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HARDWARE GUIDES

Converting DRM Protected WMA to MP3
By: Bruce Coker
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    2009-05-12

    Table of Contents:
  • Converting DRM Protected WMA to MP3
  • How To
  • Procedure Explained
  • Other Processes

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    Converting DRM Protected WMA to MP3


    (Page 1 of 4 )

    If you're tired of having to play some of your favorite WMA music strictly on players that are WMA-compatible because of DRM, keep reading. You can legally convert your purchased WMA music encoded with DRM to MP3s. This two-part series shows you how.

    The rapid spread of digital audio over the last ten years has caused an ever- increasing degree of concern within the music industry. The ease with which CDs and MP3 files can be copied with zero quality loss, along with the rapid growth of the Internet as a virtually unlimited distribution channel, has led to unparalleled opportunities for music piracy.

    In response, the industry has attempted to place limitations on the use of audio files, using a range of technologies that are collectively known as Digital Rights Management or DRM. DRM technologies are essentially mechanisms which allow usage restrictions to be encoded directly into certain audio file formats, the most common variety of which is Windows Media Audio – WMA.

    Typically, DRM seeks to limit the copying and conversion of audio files to other, unrestricted, formats. However, there is no standard approach. Different files will be licensed for different types of usage: for example, one may be licensed for burning to CD while another may not. Some files will be playable only on certain players, or while the owner holds a time-restricted license.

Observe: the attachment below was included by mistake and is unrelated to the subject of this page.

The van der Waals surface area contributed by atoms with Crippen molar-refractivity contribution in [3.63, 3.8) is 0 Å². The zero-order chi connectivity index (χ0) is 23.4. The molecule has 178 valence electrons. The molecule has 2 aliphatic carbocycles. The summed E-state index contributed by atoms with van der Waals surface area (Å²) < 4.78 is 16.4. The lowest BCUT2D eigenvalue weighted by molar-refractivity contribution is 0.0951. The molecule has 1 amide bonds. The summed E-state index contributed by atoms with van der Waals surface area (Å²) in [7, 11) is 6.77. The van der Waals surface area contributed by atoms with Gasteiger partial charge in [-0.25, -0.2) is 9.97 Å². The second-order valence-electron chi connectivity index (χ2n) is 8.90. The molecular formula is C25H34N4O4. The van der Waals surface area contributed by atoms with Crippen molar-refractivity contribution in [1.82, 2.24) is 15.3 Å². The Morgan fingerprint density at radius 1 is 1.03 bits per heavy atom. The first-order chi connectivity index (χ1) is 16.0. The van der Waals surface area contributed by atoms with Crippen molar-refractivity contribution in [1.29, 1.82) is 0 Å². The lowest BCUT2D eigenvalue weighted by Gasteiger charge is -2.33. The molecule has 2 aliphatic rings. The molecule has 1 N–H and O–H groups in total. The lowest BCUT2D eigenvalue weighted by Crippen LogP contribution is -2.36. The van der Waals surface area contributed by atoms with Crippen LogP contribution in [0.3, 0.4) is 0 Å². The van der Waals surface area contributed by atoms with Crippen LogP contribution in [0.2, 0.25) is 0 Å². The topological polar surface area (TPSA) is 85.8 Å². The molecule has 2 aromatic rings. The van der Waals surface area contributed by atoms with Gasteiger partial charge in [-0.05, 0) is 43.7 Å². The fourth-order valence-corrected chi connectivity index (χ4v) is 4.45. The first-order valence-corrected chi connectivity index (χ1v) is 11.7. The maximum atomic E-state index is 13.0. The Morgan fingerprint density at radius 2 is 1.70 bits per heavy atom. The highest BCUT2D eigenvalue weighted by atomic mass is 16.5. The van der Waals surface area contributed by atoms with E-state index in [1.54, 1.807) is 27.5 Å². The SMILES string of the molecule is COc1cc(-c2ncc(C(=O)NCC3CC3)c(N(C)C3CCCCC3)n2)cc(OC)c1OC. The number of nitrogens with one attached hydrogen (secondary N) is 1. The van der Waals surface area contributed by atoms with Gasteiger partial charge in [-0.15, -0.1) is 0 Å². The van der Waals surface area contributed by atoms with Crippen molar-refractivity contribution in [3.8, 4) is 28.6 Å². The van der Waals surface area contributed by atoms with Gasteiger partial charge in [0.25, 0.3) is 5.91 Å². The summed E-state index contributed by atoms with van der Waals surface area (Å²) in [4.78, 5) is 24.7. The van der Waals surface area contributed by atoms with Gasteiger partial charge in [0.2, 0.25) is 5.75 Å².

All of this has provoked a high degree of controversy, especially with regard to the restrictions DRM has placed on what has up until now been regarded as “fair use” of media. It has always been legally acceptable for an individual to make copies of music they have bought, as long as these are for personal use, such as backing up a CD in case the original fails, or transferring a CD to an MP3 player for listening when out and about.

    DRM-restricted media often allow no such duplication: WMA files must be played on WMA-compatible hardware devices, seriously – and unfairly in many peoples’ view – restricting the use to which legally purchased media may be put.

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